6. Devise a structure that encourages thoughtful and meaningful class discussions. A related faculty fear was that Web classes would end meaningful class discussionstudents live in the real world, so they must learn to interact with real people, not just a computer (Perley, 1999). Critics have argued that something is lost when students are unable to bounce their ideas off each other and respond to others. However, the students who self-select themselves into the Web class tend to be older and employed—they are far from isolated (Botsch and Botsch, 1999 [please specify which 1999 article you are citing here]). Moreover, much real world interaction does take place via e-mail in our contemporary wired world. Voluntary discussions do not work (Groeling, 1999), so we require that each student respond with at least one comment to each question we pose. Over the past two years, with an average of about 18 students in each class, the number of class discussion comments by students has ranged from about 250 to 400. Qualitatively, we found in an earlier study that about 90% of the comments were on topic and 41% were cogent in the sense that they began with believable premises, included relevant information, and had a valid logical form. Moreover, a distinct culture and sense of group cohesion developed among the students (Botsch and Botsch, "Culture," 1998).
7. Design the Web class to be at least as rigorous as the traditional class. One of the most serious peer concerns was that an online course would lack rigor. Our answer was to ensure that the Web classes were at least as rigorous and to measure learning, as noted above. Reading requirements were the same, but Web students were required to do more writing for each chapter. Although grade point averages did not differ among sections, Web students judged the course to be relatively more demanding in course evaluations.
8. Negotiate a small class size to alleviate peer fears that they will be forced to teach high-enrollment distance classes. Small classes have long been a matter of campus pride and a selling point for the university. Already overburdened faculty fear that with no physical classroom, administrators might see no limit on seats. We negotiated a 20 student Web class limit, a maximum limit for a good class (Boettcher, 1999), especially one with heavy writing requirements.
9. Focus on student acceptance to build peer (and administrative) acceptance. Demand for the Web class has been and continues to be high, especially among non-traditional students. In the market-driven world of academia, administrators are finding this to be a product that their customers want. Because these classes are an alternative to evening courses, they are potentially attractive to faculty with families who might otherwise be pressured to teach evening courses. This support has helped lead to the creation of a technology support center, another key ingredient for expanding online offerings (Carlson, 1999).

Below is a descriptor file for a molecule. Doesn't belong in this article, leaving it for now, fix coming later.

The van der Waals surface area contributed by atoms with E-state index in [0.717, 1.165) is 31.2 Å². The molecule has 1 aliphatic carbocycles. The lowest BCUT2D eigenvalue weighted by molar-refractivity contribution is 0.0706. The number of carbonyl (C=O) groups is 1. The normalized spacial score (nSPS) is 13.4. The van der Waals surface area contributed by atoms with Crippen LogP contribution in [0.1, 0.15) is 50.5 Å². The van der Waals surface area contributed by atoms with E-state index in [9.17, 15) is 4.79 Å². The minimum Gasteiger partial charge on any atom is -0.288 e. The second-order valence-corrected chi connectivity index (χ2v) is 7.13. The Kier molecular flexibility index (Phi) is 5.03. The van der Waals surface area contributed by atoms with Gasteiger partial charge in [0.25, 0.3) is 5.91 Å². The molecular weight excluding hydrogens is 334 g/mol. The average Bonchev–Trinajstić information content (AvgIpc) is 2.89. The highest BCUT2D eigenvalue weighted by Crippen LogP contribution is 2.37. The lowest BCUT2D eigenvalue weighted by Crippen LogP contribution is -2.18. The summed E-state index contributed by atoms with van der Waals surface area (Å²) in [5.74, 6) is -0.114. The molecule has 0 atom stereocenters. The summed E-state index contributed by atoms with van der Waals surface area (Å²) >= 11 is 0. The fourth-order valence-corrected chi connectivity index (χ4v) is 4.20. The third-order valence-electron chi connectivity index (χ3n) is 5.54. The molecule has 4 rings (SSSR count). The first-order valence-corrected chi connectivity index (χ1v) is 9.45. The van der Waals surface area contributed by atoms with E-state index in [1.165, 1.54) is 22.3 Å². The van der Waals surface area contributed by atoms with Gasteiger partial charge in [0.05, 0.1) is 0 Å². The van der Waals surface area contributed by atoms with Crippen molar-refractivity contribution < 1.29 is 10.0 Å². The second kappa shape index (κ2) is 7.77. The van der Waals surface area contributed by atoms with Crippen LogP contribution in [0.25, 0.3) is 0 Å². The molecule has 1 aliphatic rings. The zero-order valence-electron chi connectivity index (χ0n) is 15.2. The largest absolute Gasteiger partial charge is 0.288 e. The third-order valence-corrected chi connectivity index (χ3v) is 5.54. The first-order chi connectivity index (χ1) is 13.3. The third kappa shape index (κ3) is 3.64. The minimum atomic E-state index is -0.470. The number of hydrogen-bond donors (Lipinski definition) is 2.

Teaching a Web class raises many issues. In this short article, we have
touched only on ways we have increased peer acceptance. Presenting descriptive
reports and analyses of comparative outcomes to as many campus groups as
possible has been essential. We have not alleviated all fears, however; finding the time to prepare and teach Web courses continues to be a legitimate
concern because Web teaching does take more time (Huebert, 1999; Boettcher,
1999). Faculty continue to fear that the reward structure is skewed toward
traditional scholarship and will not adequately recognize these efforts (Kuzma, 1998; Levenburg and Major,
1998). Nevertheless, we have reached
the point where Web courses are routinely accepted by peers, many of whom
now seek us out for one-on-one advice, and are encouraged by administrators,
who provide small grant support for Web course development.
Boettcher, J. V. (1999, April). Cyber course size: Pedagogy and politics. Syllabus. Pp. 42- 44.
Botsch, C. S. and Botsch, R. E. (1999). American National Government on the Web. Retrieved 10 March 2000 from the World Wide Web at http://www.usca.sc.edu/201/index.htm
Botsch, C. S. and Botsch, R. E. (1999, October 14). Audiences, outcomes and issues in distance and traditional classes: A comparative two year case study. Presented at the Distance 99 Conference.
Botsch, C. S. and Botsch, R. E. (1998, October 8). The culture of virtual discussion groups in Web classes. Presented at the Popular Culture/American Culture Association of the South.
Carlson, Rosemary. (1999, September). Migrating your course to the online environment. Syllabus. Pp. 20-24.
Garson, G. D. (1998, September). Evaluating implementation of Web-based teaching in political science. PS: Political Science and Politics (31). Pp.585-90. Retrieved 9 March 1999 from the World Wide Web at http://www/apsanet.org/teaching/resources/essays/webclass/garson.html
Groeling, T. (1999). Virtual discussion: Web based discussion forums in political science. Presented at the 1999 American Political Science Association annual meeting. Retrieved 15 October 1999 from the World Wide Web at http://weber.ucsd.edu/~groelin
Huebert, R. (1999). The design, development and delivery of an Internet based course: Experiences of a novice. Teaching Politics: Virtual Conference 1999. Retrieved 20 April 1999 from the World Wide Web at http://teachpol.tcnj.edu/conference/juebert.htm
Kuzma, L. M. (1998, September). The World Wide Web and active learning in the international relations classroom. PS: Political Science and Politics (31). Pp.578-84. Retrieved 9 March 1999 from the World Wide Web at http://apsanet.org/teaching/resources/esays/webclass/kuzma.html
Levenburg, N. M. & Major, H.T. (1998, November). Distance learning: Implications for higher education in the 21st century." Technology Source. Retrieved 23 October 1999 from the World Wide Web.
Perley, James. (1999, September/October). "Back to the Future of Education: Real Teaching, Real Learning." The Technology Source. Retrieved 23 October 1999 from the World Wide Web at http://horizon.unc.edu/TS/commentary/1998-11.asp
Ruth, S., Foreman, J., and Tschudy, T. (1999, September/October) Exploring the middle ground: A course on teaming in cyberspace. The Technology Source Retrieved 22 October 1999 from the World Wide Web at http://horizon.unc.edu/TS/cases/1999-09.asp